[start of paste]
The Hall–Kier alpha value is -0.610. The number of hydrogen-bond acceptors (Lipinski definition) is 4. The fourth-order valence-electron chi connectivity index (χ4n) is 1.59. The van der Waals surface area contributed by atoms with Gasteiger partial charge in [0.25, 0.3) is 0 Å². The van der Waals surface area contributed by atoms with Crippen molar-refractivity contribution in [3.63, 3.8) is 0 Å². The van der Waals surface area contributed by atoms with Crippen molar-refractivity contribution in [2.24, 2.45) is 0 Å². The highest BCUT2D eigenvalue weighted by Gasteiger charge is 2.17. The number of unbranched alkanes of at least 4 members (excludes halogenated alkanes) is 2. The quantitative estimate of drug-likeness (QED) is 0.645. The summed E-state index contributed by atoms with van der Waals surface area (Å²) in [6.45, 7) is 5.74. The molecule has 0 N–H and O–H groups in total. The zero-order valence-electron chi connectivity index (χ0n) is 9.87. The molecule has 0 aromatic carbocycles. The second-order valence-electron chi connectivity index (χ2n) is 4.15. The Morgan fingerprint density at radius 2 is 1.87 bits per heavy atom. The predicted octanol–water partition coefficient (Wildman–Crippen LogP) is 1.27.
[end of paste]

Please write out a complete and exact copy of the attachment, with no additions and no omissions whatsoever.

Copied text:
The Hall–Kier alpha value is -0.610. The number of hydrogen-bond acceptors (Lipinski definition) is 4. The fourth-order valence-electron chi connectivity index (χ4n) is 1.59. The van der Waals surface area contributed by atoms with Gasteiger partial charge in [0.25, 0.3) is 0 Å². The van der Waals surface area contributed by atoms with Crippen molar-refractivity contribution in [3.63, 3.8) is 0 Å². The van der Waals surface area contributed by atoms with Crippen molar-refractivity contribution in [2.24, 2.45) is 0 Å². The highest BCUT2D eigenvalue weighted by Gasteiger charge is 2.17. The number of unbranched alkanes of at least 4 members (excludes halogenated alkanes) is 2. The quantitative estimate of drug-likeness (QED) is 0.645. The summed E-state index contributed by atoms with van der Waals surface area (Å²) in [6.45, 7) is 5.74. The molecule has 0 N–H and O–H groups in total. The zero-order valence-electron chi connectivity index (χ0n) is 9.87. The molecule has 0 aromatic carbocycles. The second-order valence-electron chi connectivity index (χ2n) is 4.15. The Morgan fingerprint density at radius 2 is 1.87 bits per heavy atom. The predicted octanol–water partition coefficient (Wildman–Crippen LogP) is 1.27.